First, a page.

Curated by Steve Clay and Kyle Schlesinger, Threads "is devoted to the art of the book featuring poets, scholars, artists, and publishers. The objective for the series is to build on the discourse within book arts to explore and enrich relationships between various strands of book culture that are often approached in isolation, for example poetry and writing, visual and performing arts, collaboration, design, printing, independent publishing, literary history, critical theory, and material culture to name a few." While the events themselves take place in front of small audiences, we're honored to be able to share these recordings with our listeners in advance of the eventual publication of the talks in book form. You can listen to previous events featuring Alan Loney, Charles Alexander, Simon Cutts, Buzz Spector, Jerome Rothenberg, Cecilia Vicuna, Jen Bervin Kathleen Walkup, Johanna Drucker, Keith Smith and Richard Minsky on PennSound's Threads Talk Series homepage.

New at Jacket2 Reissues: "Zuk" (1987-1989)

Posted 11/26/2012 (link)

Thanks to Jacket2 Reissues editor Danny Snelson, we're very excited to announce the launch of the Zuk archives. Here's part of his introduction to the journal:

"Edited by Claude Royet-Journoud Zuk was published monthly by Emmanuel Ponsart's Editions Spectres Familiers out of Le Revest-les-Eaux, France. The precision of Zuk is unparalleled in poetry magazines of the era: each of the twenty-four issues published between October 1987 and September 1989 featured a tightly constructed interplay of short works of poetry. In these pages, the reader may find an intimate conversation among poets in the tradition of Louis Zukofsky on both sides of the Atlantic. With just four slender pages to each issue, the magazine published works in French alongside translations of new works by poets loosely associated with Language poetry in the United States."

In addition to the twenty-four issues (available individually and in one large zip file), Snelson has assembled "selected ephemera mailed out with the magazine, including three special inserts devoted to single-author publications," and included a link to an informative interview between Royet-Journoud and Jacqueline Pluet on the magazine's history.

Zuk now joins Chain, Secession, Alcheringa, and Combo, among the journals archived in Jacket2's Reissues section. Stay tuned for forthcoming archival projects including Roof, M/E/A/N/I/N/G, Hills, and Jimmy & Lucy's House of "K" are all forthcoming.

PoemTalk 59: Paul Blackburn's "7th Game : 1960 Series"

Posted 11/27/2012 (link)

Today we're launching the fifty-ninth episode in the PoemTalk Podcast Series, in which host Al Filreis leads a discussion of Paul Blackburn's "7th Game : 1960 Series," with a panel that includes Ron Silliman, Daisy Fried and Joel Lewis.

Here, in the beginning of his write-up of the episode on the PoemTalk blog on Jacket2, Filreis provides a little background info on the poem itself, as well as useful context for the fateful game discussed therein: "Paul Blackburn performed his poem '7th Game : 1960 Series,' which had been written in 1960, on or near the first day of the 1971 baseball season, during a reading he gave at SUNY Cortland. The poem was later republished in Blackburn's Collected Poems. The New York Yankees (Blackburn's team) were heavy favorites in their series against the Pittsburgh Pirates, and vastly outscored the underdogs in the seven games. But the Pirates won on a home run by a light-hitting second baseman in the final at-bat of the final game (what we now call a 'walk off'). As Blackburn introduces the poem, the Cortland audience laughs; listeners to the audio-only recording now might be confused by this, but we think you can safely guess that Blackburn had just put on his Yankee cap." You can read more, and warm up your chilly hot stove season with a little postseason glory, here.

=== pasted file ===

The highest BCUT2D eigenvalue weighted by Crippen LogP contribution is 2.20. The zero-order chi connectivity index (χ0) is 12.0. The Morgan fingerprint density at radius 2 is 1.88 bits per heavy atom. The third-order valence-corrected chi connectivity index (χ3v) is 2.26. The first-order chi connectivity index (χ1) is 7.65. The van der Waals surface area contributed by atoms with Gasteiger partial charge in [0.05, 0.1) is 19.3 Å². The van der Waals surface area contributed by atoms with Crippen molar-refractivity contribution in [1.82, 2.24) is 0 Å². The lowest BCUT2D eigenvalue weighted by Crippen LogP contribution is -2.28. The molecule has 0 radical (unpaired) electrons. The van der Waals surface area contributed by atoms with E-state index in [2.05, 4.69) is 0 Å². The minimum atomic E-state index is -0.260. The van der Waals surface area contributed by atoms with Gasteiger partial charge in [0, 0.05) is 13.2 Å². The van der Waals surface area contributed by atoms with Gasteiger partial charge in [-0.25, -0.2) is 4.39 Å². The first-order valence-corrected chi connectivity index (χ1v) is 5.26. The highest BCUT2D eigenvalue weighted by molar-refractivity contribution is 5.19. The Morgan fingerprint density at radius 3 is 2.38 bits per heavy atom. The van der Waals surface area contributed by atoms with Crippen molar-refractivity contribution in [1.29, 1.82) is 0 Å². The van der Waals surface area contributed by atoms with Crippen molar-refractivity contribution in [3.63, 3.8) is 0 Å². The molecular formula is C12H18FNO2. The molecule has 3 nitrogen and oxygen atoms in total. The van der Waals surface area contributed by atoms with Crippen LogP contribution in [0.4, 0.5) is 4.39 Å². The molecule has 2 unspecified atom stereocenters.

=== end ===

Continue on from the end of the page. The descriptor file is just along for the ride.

PoemTalk is a co-production of PennSound, the Kelly Writers House, Jacket2 and the Poetry Foundation. If you're interested in more information on the series or want to hear our archives of previous episodes, please visit the PoemTalk blog, and don't forget that you can subscribe to the series through the iTunes music store. Thanks, as always, for listening!

Films from Rudy and Jacob Burckhardt

Posted 11/30/2012 (link)

We're very proud to bring this week to a close with a trio of newly-added films from Rudy and Jacob Burckhardt.

Our Rudy Burckhardt page features two films not included in Microcinema's recently-released three-disc retrospective of the filmmaker's work (read Charles Bernstein's Jacket2 commentary on the set): Central Park in the Dark (a 1985 collaboration with Charles Ives, Christopher Sweet and Yoshiko Chuma and the School of Hard Knocks) and The Automotive Story (a 1954 film featuring Jane Freilicher's narration of a Kenneth Koch script and the oft-forgotten piano skills of Frank O'Hara, who navigates a score featuring Debussy, Poulenc and Scriabin). There, you'll also find a link to the transcript of a 1976 interview of Burckhardt and Edwin Denby on New York's WBAI-FM, which appeared in Jacket #21 in 2003.

We've also created a new Jacob Burckhardt page, where you'll find his 1974 film, Yaknetuma From the Lower East, which includes, as critic Bruce Bennett noted in the New York Sun, "such varied delights as noted film critic and theoretician Laleen Jayamanne performing a Sri Lankian ritual dance on a tenement rooftop after polishing off a 32-oz. beer."

PennSound has been happy to play host to work by both father and sun over the years — specifically our Edwin Denby author page, which features photographs from Rudy and recordings made by Jacob — but it's a real treat to be able to share their films with our listeners. Click on the individual links above to start watching.